Emirates will repay a $500 million bond due in March if it doesn’t get “attractive” terms in a refinancing deal because the biggest Arab airline is sitting on $3.4 billion of cash, President Gary Chapman said.
The bonds were priced at 80 basis points more than the London interbank offered rate when they were sold in 2004 and “we won’t be able to get that sort of financing, the way the world markets are,” Chapman said in an interview in Dubai. “We are not going to be under any pressure to refinance if we decide that the terms are not attractive enough.”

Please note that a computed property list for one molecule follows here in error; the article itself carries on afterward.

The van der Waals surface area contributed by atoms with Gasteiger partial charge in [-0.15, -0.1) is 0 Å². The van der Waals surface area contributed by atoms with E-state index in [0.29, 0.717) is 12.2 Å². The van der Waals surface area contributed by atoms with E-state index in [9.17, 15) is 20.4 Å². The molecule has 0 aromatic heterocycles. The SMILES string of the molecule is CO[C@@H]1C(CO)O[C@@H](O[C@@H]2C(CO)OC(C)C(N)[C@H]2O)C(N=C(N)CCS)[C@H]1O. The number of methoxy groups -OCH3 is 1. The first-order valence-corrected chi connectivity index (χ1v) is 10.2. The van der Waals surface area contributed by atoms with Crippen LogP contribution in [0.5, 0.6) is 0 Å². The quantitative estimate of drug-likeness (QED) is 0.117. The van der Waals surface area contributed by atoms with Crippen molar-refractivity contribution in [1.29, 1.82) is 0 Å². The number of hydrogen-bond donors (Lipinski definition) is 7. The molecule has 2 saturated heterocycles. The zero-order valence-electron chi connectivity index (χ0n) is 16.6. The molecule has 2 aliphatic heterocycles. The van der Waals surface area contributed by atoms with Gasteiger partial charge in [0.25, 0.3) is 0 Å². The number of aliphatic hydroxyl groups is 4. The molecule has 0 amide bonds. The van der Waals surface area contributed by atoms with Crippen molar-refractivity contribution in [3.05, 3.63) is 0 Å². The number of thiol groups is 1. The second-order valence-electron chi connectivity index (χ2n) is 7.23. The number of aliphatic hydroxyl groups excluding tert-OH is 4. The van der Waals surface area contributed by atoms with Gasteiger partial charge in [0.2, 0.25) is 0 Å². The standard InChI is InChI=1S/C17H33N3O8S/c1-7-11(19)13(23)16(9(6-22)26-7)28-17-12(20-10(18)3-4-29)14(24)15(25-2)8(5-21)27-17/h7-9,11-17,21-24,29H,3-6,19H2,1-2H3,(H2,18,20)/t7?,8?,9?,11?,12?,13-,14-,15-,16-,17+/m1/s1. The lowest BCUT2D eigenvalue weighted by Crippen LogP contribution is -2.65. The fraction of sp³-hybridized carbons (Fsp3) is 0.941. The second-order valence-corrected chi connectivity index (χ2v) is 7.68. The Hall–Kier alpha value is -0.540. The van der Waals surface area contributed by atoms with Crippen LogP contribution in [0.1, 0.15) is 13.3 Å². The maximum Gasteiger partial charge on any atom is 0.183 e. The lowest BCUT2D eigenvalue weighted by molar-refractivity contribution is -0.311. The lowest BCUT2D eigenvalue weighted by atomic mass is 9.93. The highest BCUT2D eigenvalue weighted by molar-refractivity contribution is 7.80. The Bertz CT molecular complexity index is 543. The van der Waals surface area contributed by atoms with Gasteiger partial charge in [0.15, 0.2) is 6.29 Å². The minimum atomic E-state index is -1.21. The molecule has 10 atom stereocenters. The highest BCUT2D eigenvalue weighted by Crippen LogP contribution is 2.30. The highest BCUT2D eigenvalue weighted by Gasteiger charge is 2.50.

Emirates raised the money to fund working capital and the Dubai government-owned company may consider issuing five-year notes later this year, Chapman said. HSBC Holdings Plc advised Emirates on the 2004 note issue.
Borrowing costs for the Dubai’s state-owned companies have risen since the global credit crisis dried up debt markets and Dubai World said it planned to restructure $24.8 billion of debt. Dubai Electricity and Water Authority raised $1 billion in April by selling five-year dollar-denominated bonds that yield 8.5 percent.
Emirates will receive eight new planes this year from an order book of 145 and “getting aircraft financing has been the least of our problems,” Chapman said. “We have offers from 17 different institutions and some of them are already mandated.”
Emirates today reported a more than four-fold rise in annual profit to $964 million as it flew more passengers, cut costs and paid less for fuel.